Review: Noises Off (touring) Cambridge Arts Theatre

Noises Off

Cambridge Arts Theatre

25th October 2022

As anyone who sees a lot of theatre can attest to, there’s an awful lot that can go wrong with a live performance, both onstage and behind the scenes.  Writer Michael Frayn discovered this back the 1970s when watching a performance of one of his own plays from the wings, realising the backstage antics were funnier than what he’d written, and so ‘Noises Off’ was born.  First seen on stage back in 1982, the play became a gigantic hit both in the UK and on Broadway and has seen several revivals and tours.  Now for its 40th birthday, the comedy is back on the road again prior to a West End run in 2023.

©Nobby Clark nobby@nobbyclark.co.uk

Taking a “play within a play” format, ‘Noises Off’ tells the story of the troubled production of a (deliberately terrible) farce called ‘Nothing On’.  At the technical rehearsal 24 hours before opening night, the show’s exasperated director Lloyd (Alexander Hanson) does his best with the tools at his disposal, but the ramshackle bunch of actors of varying talent (and sobriety) aren’t making the process very easy.  Lines are forgotten, queues are missed and entrances are mis-timed. Lloyd is pushed closer and closer to breaking point.  A subsequent matinee performance (shown from backstage) reveals how tensions are fraying between the cast as chaos breaks out mid-show, before fast-forwarding 10 weeks into the show’s run and seeing the impact that working together has had on a now exhausted cast on the brink of sanity.

©Nobby Clark nobby@nobbyclark.co.uk

‘Noises Off’ was undoubtedly one of the main inspirations for Mischief Theatre’s ‘The Play That Goes Wrong’ and its follow-ups, and it’s easy to see why.  The situation is ripe for parody, and the comedy runs high throughout.  ‘Noises Off’ is arguably more elegantly done, relying more on its script than slapstick and scenery falling down.  It does still have its fair share of physical comedy, but this works better when it’s done simply, rather than the later scenes where all hell breaks loose, which begin to look overplayed, and it loses its cleverness.  ‘Noises Off’ excels when it relies on its dialogue and character quirks to deliver the comedy, rather than when actors sit on a cactus or try to dodge a manically wielded pickaxe. 

©Nobby Clark nobby@nobbyclark.co.uk

Director Lindsay Posner does a great job at keeping the play pacey, ensuring the characters fully use the space and keeping a great sense of movement throughout.  The intricacy and timing of the choreography (directed by Ruth Cooper-Brown) is exceptional, with the cast delivering it with the smooth reliability of clockwork.  One actor in the wrong place at the wrong time would throw the whole thing off, so for the cast to make it look so seamless is hugely impressive.  Simon Higlett’s set design is inventive and allows for a multitude of exits and entrances, keeping the piece dynamic and engaging.  The set is also rotated in the first interval to show the second act from the other side, and then again for the third act, ensuring that the play never feels static or stale.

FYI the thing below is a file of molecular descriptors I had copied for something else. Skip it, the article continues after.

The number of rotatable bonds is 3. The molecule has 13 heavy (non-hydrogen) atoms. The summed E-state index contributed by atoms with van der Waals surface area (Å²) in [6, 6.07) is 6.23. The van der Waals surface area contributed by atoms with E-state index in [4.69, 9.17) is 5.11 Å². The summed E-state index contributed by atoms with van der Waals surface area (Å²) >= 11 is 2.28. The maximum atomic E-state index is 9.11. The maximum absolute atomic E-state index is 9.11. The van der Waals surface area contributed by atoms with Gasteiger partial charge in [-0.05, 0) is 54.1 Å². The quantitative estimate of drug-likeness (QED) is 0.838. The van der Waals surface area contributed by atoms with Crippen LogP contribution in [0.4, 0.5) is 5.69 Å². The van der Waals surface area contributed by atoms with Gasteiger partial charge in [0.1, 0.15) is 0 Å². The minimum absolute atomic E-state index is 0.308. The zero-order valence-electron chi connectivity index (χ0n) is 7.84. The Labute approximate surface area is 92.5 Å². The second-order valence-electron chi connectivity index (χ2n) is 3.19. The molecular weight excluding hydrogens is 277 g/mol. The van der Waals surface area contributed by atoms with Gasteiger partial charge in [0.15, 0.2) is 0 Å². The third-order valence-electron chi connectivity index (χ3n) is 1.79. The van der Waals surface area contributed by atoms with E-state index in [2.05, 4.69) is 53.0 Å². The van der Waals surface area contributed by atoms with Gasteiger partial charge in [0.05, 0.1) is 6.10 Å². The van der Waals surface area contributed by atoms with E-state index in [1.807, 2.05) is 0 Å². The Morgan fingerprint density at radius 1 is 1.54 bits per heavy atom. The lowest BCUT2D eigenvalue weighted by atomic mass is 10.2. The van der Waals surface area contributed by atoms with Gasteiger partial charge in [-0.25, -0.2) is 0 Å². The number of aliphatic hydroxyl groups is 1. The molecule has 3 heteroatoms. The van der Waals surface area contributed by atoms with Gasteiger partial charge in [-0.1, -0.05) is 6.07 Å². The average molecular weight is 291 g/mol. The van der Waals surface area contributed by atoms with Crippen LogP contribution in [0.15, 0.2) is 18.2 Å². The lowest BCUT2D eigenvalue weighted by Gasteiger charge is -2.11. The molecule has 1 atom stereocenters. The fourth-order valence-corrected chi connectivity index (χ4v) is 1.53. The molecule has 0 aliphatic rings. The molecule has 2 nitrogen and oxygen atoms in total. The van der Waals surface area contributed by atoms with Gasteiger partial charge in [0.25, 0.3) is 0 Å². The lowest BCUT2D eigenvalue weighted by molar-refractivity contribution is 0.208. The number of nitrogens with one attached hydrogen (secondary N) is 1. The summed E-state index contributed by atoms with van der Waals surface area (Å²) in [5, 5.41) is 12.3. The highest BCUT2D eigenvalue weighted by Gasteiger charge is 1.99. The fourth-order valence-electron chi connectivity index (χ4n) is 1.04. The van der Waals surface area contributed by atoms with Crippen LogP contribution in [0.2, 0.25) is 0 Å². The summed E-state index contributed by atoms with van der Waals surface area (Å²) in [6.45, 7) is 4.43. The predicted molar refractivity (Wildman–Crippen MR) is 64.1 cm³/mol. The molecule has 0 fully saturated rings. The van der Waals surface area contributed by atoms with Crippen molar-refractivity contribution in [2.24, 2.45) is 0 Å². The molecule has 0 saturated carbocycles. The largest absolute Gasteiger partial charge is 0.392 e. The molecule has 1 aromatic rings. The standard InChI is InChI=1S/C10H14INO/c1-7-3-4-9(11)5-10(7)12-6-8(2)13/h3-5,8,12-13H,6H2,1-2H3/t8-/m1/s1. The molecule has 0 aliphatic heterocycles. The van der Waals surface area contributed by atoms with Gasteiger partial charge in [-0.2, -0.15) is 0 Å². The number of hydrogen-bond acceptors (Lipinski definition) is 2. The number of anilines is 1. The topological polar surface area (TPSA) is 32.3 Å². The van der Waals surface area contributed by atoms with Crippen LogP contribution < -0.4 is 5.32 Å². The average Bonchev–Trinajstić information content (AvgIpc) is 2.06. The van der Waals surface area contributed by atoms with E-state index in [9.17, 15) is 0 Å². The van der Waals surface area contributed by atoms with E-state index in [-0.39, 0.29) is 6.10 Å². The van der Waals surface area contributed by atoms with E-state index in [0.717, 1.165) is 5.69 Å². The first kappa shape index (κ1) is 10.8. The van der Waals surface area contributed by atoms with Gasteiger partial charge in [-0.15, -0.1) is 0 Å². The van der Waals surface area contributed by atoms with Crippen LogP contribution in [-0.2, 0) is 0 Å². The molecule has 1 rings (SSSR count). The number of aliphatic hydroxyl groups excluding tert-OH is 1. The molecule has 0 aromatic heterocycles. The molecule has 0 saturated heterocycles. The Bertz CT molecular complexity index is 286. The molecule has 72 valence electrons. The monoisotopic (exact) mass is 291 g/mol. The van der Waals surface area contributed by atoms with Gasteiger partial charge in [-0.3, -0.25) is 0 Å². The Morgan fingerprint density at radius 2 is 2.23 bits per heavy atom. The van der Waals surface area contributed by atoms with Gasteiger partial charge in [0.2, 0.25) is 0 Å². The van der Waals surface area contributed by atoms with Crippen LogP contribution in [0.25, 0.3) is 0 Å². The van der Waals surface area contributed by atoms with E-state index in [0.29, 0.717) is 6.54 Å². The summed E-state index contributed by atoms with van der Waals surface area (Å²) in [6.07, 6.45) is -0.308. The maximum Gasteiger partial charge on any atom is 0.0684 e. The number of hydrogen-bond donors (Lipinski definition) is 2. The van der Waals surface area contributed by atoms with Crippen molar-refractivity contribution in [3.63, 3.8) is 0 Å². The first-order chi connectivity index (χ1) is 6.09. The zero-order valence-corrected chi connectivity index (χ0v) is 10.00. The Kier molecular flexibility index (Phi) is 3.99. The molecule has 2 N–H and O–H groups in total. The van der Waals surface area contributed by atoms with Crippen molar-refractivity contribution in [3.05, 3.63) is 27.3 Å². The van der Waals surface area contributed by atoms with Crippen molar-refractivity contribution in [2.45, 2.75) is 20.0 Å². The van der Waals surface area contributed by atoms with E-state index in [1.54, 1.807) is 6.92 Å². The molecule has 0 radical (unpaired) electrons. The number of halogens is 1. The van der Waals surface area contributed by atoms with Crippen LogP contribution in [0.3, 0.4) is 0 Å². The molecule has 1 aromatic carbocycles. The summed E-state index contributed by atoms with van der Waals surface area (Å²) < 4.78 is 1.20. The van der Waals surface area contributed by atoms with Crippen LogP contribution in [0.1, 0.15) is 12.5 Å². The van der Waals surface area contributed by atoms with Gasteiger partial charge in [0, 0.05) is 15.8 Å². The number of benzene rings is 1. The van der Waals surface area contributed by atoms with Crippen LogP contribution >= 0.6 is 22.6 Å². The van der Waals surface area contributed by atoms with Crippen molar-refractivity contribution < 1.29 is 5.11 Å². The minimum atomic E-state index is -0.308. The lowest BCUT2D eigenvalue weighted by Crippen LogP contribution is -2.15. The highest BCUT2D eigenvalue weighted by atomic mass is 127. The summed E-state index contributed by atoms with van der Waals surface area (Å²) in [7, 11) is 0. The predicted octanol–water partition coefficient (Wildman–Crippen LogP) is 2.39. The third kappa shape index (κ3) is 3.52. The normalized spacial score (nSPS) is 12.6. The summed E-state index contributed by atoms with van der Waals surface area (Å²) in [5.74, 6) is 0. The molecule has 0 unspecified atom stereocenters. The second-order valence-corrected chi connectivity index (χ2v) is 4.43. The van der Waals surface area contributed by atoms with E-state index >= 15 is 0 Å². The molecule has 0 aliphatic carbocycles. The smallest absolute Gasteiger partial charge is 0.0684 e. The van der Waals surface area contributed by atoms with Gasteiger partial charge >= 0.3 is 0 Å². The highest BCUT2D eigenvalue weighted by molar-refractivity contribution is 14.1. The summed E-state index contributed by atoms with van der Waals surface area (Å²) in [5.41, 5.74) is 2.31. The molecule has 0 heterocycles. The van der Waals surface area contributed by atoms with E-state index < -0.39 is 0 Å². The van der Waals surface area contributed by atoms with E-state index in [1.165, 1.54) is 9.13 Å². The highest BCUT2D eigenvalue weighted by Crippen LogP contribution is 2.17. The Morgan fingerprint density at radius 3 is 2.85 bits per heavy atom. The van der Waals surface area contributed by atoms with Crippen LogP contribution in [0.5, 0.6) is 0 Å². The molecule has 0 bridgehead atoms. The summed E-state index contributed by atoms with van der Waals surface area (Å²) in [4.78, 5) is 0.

©Nobby Clark nobby@nobbyclark.co.uk

With truly no weak links, the cast are uniformly brilliant and deliver the definition of ensemble teamwork.  Each have their own moment to shine and they really do make a great team.  After being somewhat short-changed in her thankless ‘Anything Goes’ role, Felicity Kendal shows what a fine comedic actress she is and is hugely entertaining as Dotty, getting ever more forgetful as the weeks drag on.  Tracy-Ann Oberman shines as Belinda, being utterly captivating to watch and delivering some great physical comedy, as does Joseph Millson as Garry, fully committing to his character and also pulling off one of the best “falls down the stairs” you’ll ever see.

‘Noises Off’ will feel too wacky for some, and the farce does starts to wear thin as the play progresses, stretching to near-breaking point at times, but its cleverness and timing can’t be argued.  The blueprint for today’s “….Goes Wrong” successes, ‘Noises Off’ is sharply written and brilliantly performed.  It’s almost a love letter to the world of theatre, in which all of its foibles and shortcomings are lovingly pointed out and affectionately spoofed, with a good time guaranteed.

‘Noises Off’ runs at the Cambridge Arts Theatre until Saturday 29th October 2022 before continuing on its UK tour, prior to an engagement at London’s Phoenix Theatre in 2023.

Performance runtime 2 hours 20 minutes, including two intervals

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